Exploring fertility decisions among pregnant HIVpositive women on antiretroviral therapy at a health centre in Balaka, Malawi: A descriptive qualitative

  • T Biseck
  • S Kumwenda
  • K Kalulu
  • K Chidziwisano
  • L Kalumbi

Abstract

Background The proportions of women of reproductive age living with the human immunodeficiency virus (HIV) vary between different regions of the world, with significantly higher proportions in sub-Saharan Africa. Family planning is one of the major issues that couples and families affected with HIV must confront. We aimed to assess the cultural and social factors associated with childbearing and family planning knowledge, decisionmaking, and practices among HIV-positive pregnant women attending antenatal clinic at a health centre in Balaka, Malawi.
Methods This was a qualitative descriptive study carried out at Kalembo Health Centre in Balaka. A purposive sampling technique was used to select pregnant women enroled in the antiretroviral therapy (ART) programme. A sample size of thirty-five women was decided upon after data saturation. Qualitative inquiry was used during data collection. Data were analysed using systematic text condensation, while numbers and percentages were generated using Microsoft Excel.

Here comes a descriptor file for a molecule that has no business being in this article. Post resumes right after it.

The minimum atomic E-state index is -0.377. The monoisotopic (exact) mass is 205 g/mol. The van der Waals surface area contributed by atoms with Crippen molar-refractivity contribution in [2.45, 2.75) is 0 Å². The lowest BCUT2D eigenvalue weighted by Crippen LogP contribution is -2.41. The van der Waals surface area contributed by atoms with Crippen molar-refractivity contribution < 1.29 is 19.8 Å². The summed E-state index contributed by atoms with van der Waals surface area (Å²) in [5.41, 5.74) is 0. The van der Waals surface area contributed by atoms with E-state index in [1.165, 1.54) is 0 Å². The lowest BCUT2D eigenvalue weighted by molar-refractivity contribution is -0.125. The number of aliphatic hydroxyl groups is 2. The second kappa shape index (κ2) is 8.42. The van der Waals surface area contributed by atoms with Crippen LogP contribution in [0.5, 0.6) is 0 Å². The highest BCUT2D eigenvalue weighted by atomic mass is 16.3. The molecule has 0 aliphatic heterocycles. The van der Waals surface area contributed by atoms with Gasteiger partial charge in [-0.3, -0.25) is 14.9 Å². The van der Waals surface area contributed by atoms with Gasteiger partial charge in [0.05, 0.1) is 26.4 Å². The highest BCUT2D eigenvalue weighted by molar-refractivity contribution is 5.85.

Results Out of 35 participants, 20 were aged between 25 and 34 years, and 18 had been married at least three times. All 35 women wished to have their own biological child. Factors, reported by participants, that promote childbearing included: the desire to please their husbands, fear of losing their husbands to others if they did not bear children, the knowledge that ART would help prevent their children from acquiring the virus, the desire to prove to others that they can also bear children, and a lack of family planning leading to unplanned pregnancies.
Conclusions The factors that lead to pregnancies among women on ART in Balaka ranged from assured safety of the child from HIV, lack of contraception, to other factors related to their partners. The authors recognize and support the freedom for women to become pregnant and bear children, and, in the context of HIV infection, fertility and reproductive services should include a comprehensive approach towards addressing issues of HIV and AIDS and childbearing among infected women.

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Articles

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eISSN: 1995-7262
print ISSN: 1995-7262